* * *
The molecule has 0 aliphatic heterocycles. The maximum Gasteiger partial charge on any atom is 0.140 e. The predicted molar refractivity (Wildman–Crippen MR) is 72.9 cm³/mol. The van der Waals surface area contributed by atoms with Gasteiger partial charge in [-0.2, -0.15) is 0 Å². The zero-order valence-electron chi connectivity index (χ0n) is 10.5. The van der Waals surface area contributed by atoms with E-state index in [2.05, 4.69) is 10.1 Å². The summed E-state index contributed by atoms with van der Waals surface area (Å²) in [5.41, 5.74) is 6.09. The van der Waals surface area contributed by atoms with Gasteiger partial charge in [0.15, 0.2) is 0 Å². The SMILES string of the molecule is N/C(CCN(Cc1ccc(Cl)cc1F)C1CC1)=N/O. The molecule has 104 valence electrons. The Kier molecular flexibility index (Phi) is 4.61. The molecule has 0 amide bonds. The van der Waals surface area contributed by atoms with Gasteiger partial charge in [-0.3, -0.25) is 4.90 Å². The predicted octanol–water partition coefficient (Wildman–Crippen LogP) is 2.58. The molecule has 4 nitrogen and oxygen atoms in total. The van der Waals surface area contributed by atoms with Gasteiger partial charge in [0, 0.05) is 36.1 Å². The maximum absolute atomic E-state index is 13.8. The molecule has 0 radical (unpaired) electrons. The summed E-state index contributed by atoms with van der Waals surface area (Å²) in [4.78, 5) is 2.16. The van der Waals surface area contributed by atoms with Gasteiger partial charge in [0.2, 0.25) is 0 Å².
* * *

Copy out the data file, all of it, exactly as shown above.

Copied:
The molecule has 0 aliphatic heterocycles. The maximum Gasteiger partial charge on any atom is 0.140 e. The predicted molar refractivity (Wildman–Crippen MR) is 72.9 cm³/mol. The van der Waals surface area contributed by atoms with Gasteiger partial charge in [-0.2, -0.15) is 0 Å². The zero-order valence-electron chi connectivity index (χ0n) is 10.5. The van der Waals surface area contributed by atoms with E-state index in [2.05, 4.69) is 10.1 Å². The summed E-state index contributed by atoms with van der Waals surface area (Å²) in [5.41, 5.74) is 6.09. The van der Waals surface area contributed by atoms with Gasteiger partial charge in [0.15, 0.2) is 0 Å². The SMILES string of the molecule is N/C(CCN(Cc1ccc(Cl)cc1F)C1CC1)=N/O. The molecule has 104 valence electrons. The Kier molecular flexibility index (Phi) is 4.61. The molecule has 0 amide bonds. The van der Waals surface area contributed by atoms with Gasteiger partial charge in [-0.3, -0.25) is 4.90 Å². The predicted octanol–water partition coefficient (Wildman–Crippen LogP) is 2.58. The molecule has 4 nitrogen and oxygen atoms in total. The van der Waals surface area contributed by atoms with Gasteiger partial charge in [0, 0.05) is 36.1 Å². The maximum absolute atomic E-state index is 13.8. The molecule has 0 radical (unpaired) electrons. The summed E-state index contributed by atoms with van der Waals surface area (Å²) in [4.78, 5) is 2.16. The van der Waals surface area contributed by atoms with Gasteiger partial charge in [0.2, 0.25) is 0 Å².